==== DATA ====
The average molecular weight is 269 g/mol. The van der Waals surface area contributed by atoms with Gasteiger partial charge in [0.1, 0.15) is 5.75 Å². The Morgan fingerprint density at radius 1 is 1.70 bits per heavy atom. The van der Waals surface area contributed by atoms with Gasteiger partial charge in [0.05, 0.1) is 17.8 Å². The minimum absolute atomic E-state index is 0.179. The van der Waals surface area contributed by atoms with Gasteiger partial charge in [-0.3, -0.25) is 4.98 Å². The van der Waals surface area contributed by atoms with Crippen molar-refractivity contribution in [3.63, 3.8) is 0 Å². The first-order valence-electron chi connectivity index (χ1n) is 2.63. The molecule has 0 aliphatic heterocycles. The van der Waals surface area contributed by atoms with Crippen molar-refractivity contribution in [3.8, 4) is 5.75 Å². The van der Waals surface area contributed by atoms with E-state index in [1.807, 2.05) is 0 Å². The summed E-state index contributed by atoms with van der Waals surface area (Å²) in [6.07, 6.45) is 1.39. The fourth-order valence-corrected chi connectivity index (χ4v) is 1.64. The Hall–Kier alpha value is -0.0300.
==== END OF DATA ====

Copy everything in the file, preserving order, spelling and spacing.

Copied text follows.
The average molecular weight is 269 g/mol. The van der Waals surface area contributed by atoms with Gasteiger partial charge in [0.1, 0.15) is 5.75 Å². The Morgan fingerprint density at radius 1 is 1.70 bits per heavy atom. The van der Waals surface area contributed by atoms with Gasteiger partial charge in [0.05, 0.1) is 17.8 Å². The minimum absolute atomic E-state index is 0.179. The van der Waals surface area contributed by atoms with Gasteiger partial charge in [-0.3, -0.25) is 4.98 Å². The van der Waals surface area contributed by atoms with Crippen molar-refractivity contribution in [3.63, 3.8) is 0 Å². The first-order valence-electron chi connectivity index (χ1n) is 2.63. The molecule has 0 aliphatic heterocycles. The van der Waals surface area contributed by atoms with Crippen molar-refractivity contribution in [3.8, 4) is 5.75 Å². The van der Waals surface area contributed by atoms with E-state index in [1.807, 2.05) is 0 Å². The summed E-state index contributed by atoms with van der Waals surface area (Å²) in [6.07, 6.45) is 1.39. The fourth-order valence-corrected chi connectivity index (χ4v) is 1.64. The Hall–Kier alpha value is -0.0300.